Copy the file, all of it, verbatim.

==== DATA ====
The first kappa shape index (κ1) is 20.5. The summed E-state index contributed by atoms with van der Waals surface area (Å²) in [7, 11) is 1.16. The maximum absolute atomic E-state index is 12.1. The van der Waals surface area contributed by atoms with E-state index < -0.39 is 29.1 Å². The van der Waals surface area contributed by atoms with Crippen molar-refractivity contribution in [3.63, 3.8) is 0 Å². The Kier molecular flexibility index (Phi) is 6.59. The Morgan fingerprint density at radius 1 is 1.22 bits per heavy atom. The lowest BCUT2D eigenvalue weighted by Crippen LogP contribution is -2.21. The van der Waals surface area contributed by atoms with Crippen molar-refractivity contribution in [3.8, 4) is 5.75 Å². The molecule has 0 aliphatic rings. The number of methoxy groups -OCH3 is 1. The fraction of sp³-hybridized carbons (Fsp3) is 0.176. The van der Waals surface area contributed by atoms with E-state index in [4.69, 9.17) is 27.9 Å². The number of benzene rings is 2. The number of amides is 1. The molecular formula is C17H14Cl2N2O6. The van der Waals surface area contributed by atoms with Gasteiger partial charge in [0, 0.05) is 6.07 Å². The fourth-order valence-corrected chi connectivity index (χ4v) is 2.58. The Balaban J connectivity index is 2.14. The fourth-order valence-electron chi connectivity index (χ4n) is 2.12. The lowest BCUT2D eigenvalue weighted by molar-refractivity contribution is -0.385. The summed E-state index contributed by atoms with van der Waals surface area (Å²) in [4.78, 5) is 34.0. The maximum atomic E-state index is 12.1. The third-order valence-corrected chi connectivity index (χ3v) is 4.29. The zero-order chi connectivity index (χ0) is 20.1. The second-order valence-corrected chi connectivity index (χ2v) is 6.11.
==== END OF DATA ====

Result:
The first kappa shape index (κ1) is 20.5. The summed E-state index contributed by atoms with van der Waals surface area (Å²) in [7, 11) is 1.16. The maximum absolute atomic E-state index is 12.1. The van der Waals surface area contributed by atoms with E-state index < -0.39 is 29.1 Å². The van der Waals surface area contributed by atoms with Crippen molar-refractivity contribution in [3.63, 3.8) is 0 Å². The Kier molecular flexibility index (Phi) is 6.59. The Morgan fingerprint density at radius 1 is 1.22 bits per heavy atom. The lowest BCUT2D eigenvalue weighted by Crippen LogP contribution is -2.21. The van der Waals surface area contributed by atoms with Crippen molar-refractivity contribution in [3.8, 4) is 5.75 Å². The molecule has 0 aliphatic rings. The number of methoxy groups -OCH3 is 1. The fraction of sp³-hybridized carbons (Fsp3) is 0.176. The van der Waals surface area contributed by atoms with E-state index in [4.69, 9.17) is 27.9 Å². The number of benzene rings is 2. The number of amides is 1. The molecular formula is C17H14Cl2N2O6. The van der Waals surface area contributed by atoms with Gasteiger partial charge in [0, 0.05) is 6.07 Å². The fourth-order valence-corrected chi connectivity index (χ4v) is 2.58. The Balaban J connectivity index is 2.14. The fourth-order valence-electron chi connectivity index (χ4n) is 2.12. The lowest BCUT2D eigenvalue weighted by molar-refractivity contribution is -0.385. The summed E-state index contributed by atoms with van der Waals surface area (Å²) in [4.78, 5) is 34.0. The maximum atomic E-state index is 12.1. The third-order valence-corrected chi connectivity index (χ3v) is 4.29. The zero-order chi connectivity index (χ0) is 20.1. The second-order valence-corrected chi connectivity index (χ2v) is 6.11.